“I also think that many employees don’t have a clear picture of the annual income they will be receiving from Canada Pension Plan/Old Age Security to carve that out from the income they need to produce through workplace savings. Some of this comes back to not having a retirement plan in terms of what age they might retire and, separately, what age they might start their CPP and OAS (since both of those drive the level of those benefits quite significantly).”
Is debt, for things like mortgages and credit cards, restricting savings, in that after paying off debt there is no money left for retirement savings?
“We were surprised to see the number of individuals who cited credit card debt as a barrier to saving for retirement. Some of this is the servicing (interest) cost, which is directly related to the amount of debt (and which will increase materially if interest rates do start to rise, which many are predicting).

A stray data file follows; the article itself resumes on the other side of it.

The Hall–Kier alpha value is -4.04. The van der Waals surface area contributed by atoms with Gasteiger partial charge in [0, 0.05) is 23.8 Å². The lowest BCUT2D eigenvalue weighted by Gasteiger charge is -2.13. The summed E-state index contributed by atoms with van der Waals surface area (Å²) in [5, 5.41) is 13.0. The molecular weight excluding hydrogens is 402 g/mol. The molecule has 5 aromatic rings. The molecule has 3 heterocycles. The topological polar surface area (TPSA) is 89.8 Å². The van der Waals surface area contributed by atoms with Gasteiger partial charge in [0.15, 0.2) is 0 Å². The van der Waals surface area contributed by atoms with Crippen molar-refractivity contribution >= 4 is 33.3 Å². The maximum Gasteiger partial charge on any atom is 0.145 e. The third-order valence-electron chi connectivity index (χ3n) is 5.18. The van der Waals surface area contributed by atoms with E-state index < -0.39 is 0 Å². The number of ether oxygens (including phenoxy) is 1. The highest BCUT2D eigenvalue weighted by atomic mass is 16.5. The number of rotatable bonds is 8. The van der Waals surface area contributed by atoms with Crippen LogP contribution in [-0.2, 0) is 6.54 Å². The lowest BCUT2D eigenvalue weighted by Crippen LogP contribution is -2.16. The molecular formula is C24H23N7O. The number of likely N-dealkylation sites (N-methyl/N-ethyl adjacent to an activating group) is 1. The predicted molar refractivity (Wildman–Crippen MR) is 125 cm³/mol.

“I think that the cost of living, primarily the cost of housing and daycare, is currently quite high for many individuals (particularly in certain areas like Vancouver), and that, combined with very high levels of student loans, means younger employees are just not able to put any additional money away for retirement. There is also a growing generation of employees who are managing child care and parent care at the same time which is further impeding retirement savings.”
We keep hearing that workplace pensions are not common, but it appears from your research that participation rates are high (when a plan is available).
“This survey only included employees who were participating in their employers’ workplace retirement savings program. So you are correct that industry stats show that overall coverage of Canadian employees by workplace savings programs is low, but our survey showed that where workplace savings programs are available, participation rates are high.”